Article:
By Doug GibsonI saw Bowery at Midnight again, this time courtesy of Turner Classic Movies. It's an example of the Monogram Studios C-film magic Bela Lugosi was putting out in the early 40s.
The 1942 61-minute film is a classic cheapie. Lugosi dominates the film in a dual role. He's a kindly NYC Bowery shelter operator and college professor. At night he's a sociopathic criminal mastermind who kills on a whim. In the basement of his soup kitchen/shelter he runs his operations. A deranged drug-addicted doctor revives most of his victims and keeps them hidden below one of the "graves."
Lugosi's assistant, played by 40s starlet Wanda McKay, eventually snoops on him. Her boyfriend, a student in Lugosi's character's class, snoops too much and gets shot. A baby-faced killer (Tom Neal) is recruited by Lugosi but eventually become too much for the evil doctor to handle.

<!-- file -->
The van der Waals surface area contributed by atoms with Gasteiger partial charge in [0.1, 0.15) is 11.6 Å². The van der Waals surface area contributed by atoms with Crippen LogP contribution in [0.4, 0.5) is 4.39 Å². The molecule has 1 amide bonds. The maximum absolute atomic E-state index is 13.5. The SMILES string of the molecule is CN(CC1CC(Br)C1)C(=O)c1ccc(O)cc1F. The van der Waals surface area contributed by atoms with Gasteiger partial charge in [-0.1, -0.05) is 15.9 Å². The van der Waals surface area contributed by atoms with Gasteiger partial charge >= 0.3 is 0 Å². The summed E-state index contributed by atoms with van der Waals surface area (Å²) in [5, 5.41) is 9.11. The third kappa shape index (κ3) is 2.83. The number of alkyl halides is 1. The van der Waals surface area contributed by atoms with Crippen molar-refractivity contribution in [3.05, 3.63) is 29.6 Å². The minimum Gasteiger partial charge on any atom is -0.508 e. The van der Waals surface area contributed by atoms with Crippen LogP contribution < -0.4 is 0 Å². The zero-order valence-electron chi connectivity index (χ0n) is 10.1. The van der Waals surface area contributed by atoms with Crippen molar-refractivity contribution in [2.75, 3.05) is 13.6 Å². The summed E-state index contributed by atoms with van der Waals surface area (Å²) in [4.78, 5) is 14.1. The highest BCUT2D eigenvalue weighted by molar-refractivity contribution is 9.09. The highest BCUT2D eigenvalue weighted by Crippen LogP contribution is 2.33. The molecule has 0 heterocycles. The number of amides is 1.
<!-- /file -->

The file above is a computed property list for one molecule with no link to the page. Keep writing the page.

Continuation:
You can't make this stuff up. It's a wonderful, almost magical film in its low-budget wackiness. Its low budget can't possible meet its expectations, but it somehow more than pleases, with its grimy, bowery settings, Monogram staple music and, of course, Lugosi.
My review on Plan 9 Crunch's Review of the Day site is here:
I'd like to add some notes: The director, Wallace Fox, was a dependable C-movie director of the time. Co-star Tom Neal made the film noir masterpiece Detour. He was a star in the 50s before flaming out and later going to prison for manslaughter. Starlet McKay was in a few Lugosi Monogram films. Her road to Hollywood was paved via winning beauty pageants. Michael Copner, ex-editor of Cult Movies Magazine, lists Bowery at Midnight as his favorite film.
Like any cult film, Bowery certainly improves upon repeat viewing. I tag it with The Ape Man as my favorite of Lugosi's Monogram films of the early 40s.